Babylon Berlin still

Babylon Berlin: A Translator’s Tale

Back in autumn 2007, NBG saw great potential in a new crime series by German author Volker Kutscher. ‘Villains galore!’, our reviewer exclaimed. Little did we know that exactly ten years later the series would find its way onto television screens across the world. Niall Sellar, who is translating the books for Sandstone Press, tells NBG his Babylon Berlin tale.

My official involvement with the Gereon Rath series began three years ago, on a Friday after second period. At the time I was teaching Modern Foreign Languages in a Stanmore comprehensive and had just failed to inspire a group of Year 9 French students. Perhaps seeking some sort of consolation, I checked my personal email account. Nothing. The weekend looked bare. Then, finger poised over the mouse, I clicked on junk. I still don’t know why – usually I never bother.

In among the usual assortment of offers and requests, one email stood out. It was from Robert Davidson of Sandstone Press, asking whether I would be interested in translating a German detective novel called Der Nasse Fisch (‘The Wet Fish’). He had my details from New Books in German.


But perhaps even more amazing, I had read the book, having received it as a thirtieth birthday present from my head of department the previous year. I replied in the fifteen minutes between second and third period, and that’s how it all began.

Since then there have been a number of highlights: sitting on a panel at the Goethe-Institut in London to launch Babylon Berlin; listening in Edinburgh (my hometown) as an extract from my translation was read out; and, most bizarrely, learning that Nicola Sturgeon, Scotland’s First Minister, was a fan of the series.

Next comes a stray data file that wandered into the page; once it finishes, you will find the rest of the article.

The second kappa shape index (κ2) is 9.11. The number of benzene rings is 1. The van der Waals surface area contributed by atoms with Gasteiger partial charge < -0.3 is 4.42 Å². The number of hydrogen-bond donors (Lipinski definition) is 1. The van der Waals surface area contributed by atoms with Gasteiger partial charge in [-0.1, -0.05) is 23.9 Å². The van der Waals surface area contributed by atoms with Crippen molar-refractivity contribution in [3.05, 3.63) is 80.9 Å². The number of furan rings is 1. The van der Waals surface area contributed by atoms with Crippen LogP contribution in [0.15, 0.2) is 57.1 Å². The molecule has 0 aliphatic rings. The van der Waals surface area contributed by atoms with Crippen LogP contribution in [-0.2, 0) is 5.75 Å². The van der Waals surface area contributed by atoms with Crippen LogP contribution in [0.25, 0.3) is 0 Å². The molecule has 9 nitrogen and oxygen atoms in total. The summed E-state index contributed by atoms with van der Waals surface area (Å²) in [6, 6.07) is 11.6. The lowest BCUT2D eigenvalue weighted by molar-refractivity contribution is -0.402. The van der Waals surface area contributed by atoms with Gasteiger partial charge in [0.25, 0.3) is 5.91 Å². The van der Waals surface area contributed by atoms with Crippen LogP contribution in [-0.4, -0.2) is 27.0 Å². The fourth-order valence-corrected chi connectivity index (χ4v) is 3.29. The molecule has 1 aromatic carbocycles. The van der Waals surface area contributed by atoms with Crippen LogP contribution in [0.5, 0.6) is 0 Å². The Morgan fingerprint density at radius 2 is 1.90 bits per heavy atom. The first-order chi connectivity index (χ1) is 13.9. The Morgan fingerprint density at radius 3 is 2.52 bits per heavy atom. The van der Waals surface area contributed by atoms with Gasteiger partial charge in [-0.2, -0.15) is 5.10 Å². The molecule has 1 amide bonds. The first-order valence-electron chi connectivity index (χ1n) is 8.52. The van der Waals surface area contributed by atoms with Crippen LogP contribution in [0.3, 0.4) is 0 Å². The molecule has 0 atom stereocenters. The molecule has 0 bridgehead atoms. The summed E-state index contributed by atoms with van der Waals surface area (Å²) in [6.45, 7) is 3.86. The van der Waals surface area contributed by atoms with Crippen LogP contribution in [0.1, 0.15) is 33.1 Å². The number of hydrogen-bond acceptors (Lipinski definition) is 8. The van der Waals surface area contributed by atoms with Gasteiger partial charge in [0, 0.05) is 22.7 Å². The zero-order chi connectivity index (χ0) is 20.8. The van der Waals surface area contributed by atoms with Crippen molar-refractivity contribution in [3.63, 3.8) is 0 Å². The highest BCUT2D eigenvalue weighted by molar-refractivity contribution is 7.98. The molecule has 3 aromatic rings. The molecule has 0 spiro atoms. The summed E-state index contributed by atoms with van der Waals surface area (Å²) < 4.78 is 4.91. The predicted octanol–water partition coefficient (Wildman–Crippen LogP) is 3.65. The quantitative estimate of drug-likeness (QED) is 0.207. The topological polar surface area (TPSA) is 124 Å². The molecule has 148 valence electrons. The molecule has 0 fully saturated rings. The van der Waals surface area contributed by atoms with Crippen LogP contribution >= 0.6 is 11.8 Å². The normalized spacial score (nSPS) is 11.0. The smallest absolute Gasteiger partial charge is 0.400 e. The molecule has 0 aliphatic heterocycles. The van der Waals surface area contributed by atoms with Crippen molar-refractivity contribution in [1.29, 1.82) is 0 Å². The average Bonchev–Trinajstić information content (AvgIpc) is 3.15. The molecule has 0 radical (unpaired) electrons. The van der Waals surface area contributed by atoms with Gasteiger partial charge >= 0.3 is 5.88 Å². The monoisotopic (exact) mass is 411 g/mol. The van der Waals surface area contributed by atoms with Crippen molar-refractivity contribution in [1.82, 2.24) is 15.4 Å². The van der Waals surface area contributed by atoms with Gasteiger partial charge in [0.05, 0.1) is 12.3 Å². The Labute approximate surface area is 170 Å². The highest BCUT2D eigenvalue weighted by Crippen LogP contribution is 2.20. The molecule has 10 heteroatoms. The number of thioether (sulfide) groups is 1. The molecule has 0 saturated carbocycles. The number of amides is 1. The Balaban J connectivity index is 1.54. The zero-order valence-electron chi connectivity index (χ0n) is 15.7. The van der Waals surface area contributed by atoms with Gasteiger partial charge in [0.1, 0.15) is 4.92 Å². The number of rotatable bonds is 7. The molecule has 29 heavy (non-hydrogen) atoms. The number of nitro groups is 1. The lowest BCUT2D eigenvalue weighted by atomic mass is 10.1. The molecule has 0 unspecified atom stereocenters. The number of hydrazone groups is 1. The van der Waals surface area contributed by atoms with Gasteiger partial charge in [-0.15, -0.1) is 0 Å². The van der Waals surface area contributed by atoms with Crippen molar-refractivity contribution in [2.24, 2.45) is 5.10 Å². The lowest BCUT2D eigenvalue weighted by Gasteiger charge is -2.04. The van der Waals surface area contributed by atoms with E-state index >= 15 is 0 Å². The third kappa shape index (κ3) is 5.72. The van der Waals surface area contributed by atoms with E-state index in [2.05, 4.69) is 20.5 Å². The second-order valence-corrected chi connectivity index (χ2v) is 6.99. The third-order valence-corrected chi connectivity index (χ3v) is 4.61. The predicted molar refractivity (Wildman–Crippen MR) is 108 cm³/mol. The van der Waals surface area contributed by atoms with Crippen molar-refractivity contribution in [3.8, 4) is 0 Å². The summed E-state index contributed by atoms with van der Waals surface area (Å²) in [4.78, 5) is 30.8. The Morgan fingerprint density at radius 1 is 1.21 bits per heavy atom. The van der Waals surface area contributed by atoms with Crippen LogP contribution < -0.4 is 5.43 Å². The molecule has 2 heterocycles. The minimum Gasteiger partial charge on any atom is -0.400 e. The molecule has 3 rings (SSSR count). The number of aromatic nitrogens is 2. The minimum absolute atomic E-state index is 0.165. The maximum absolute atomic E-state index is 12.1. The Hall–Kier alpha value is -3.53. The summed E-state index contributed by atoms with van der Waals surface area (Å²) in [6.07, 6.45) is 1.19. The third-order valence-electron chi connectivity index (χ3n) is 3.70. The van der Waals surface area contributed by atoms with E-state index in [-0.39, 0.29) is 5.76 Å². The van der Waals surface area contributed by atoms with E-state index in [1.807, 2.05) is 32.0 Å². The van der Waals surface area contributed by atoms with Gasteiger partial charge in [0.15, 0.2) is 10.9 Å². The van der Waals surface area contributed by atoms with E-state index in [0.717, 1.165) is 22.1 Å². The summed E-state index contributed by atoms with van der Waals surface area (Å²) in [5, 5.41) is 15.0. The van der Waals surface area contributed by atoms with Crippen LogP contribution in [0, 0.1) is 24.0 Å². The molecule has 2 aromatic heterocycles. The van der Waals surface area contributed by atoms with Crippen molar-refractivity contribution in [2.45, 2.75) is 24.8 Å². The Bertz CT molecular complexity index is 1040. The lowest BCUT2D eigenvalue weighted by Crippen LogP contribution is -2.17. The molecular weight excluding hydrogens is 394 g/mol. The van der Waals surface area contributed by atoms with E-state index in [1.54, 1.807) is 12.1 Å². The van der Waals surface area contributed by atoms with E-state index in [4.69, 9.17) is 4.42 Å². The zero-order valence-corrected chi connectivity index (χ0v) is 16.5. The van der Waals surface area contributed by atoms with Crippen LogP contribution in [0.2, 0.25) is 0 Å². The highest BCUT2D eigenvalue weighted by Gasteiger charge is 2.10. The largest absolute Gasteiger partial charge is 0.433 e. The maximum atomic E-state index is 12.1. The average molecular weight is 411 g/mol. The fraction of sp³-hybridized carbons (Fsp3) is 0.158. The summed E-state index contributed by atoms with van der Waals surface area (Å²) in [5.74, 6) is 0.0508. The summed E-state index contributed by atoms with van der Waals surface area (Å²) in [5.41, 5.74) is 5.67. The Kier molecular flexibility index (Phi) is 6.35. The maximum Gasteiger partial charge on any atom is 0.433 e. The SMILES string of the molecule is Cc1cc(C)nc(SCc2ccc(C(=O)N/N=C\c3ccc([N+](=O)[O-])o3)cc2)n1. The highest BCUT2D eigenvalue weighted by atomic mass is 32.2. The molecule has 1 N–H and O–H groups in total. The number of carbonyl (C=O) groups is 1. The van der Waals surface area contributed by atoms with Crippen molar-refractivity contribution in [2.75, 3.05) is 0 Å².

Of these, there is no doubt that the last two were precipitated by the television series, which aired in November of last year. It is now Sky’s most-viewed foreign-language series ever; yet, crime aficionado that I am, I have found it almost impossible to sit down and watch it.

I’m not sure why this is, but perhaps it has to do with ceding ownership, of letting go. Working away in a West Norwood box room, there was a time when I felt as if the books (or at least their English versions) were mine. Now, of course, that’s changed, and rightly so: a series like this should belong to as many people as possible.

When I first heard who was involved in the production, I had an inkling it would be good, and, indeed, from the first moment – a flashback sequence that calls to mind Tom Tykwer’s breakout ‘90s film Lola Rennt – I am gripped. That first sequence is also indicative of some of the differences between the series and the books. Structurally, it would take an audacious writer to begin a novel with an extended flashback sequence. More than that, however, the onscreen Gereon immediately seems more vulnerable than he does in the books, and his counterpart Charly – or Lotte as she is on the screen – occupies a different social class. In the books she is a stenographer and aspiring lawyer whereas in the adaptation she is a prostitute living in much tougher conditions.

Does this matter? I’m not sure it does. It all looks so slick and I feel, immediately, as though I have been transported to the final years of the Weimar era. One of the functions of the novels is to examine how the Hitler years came about, through the eyes of a politically indifferent, morally compromised hero: a trick that can only work if the reader feels involved enough to forget what history has in store. It is in the attention to period detail that the series remains truest to the books; its recreation of a doomed era seduces the viewer into oblivion. We know that when we come to our senses, it will already be too late.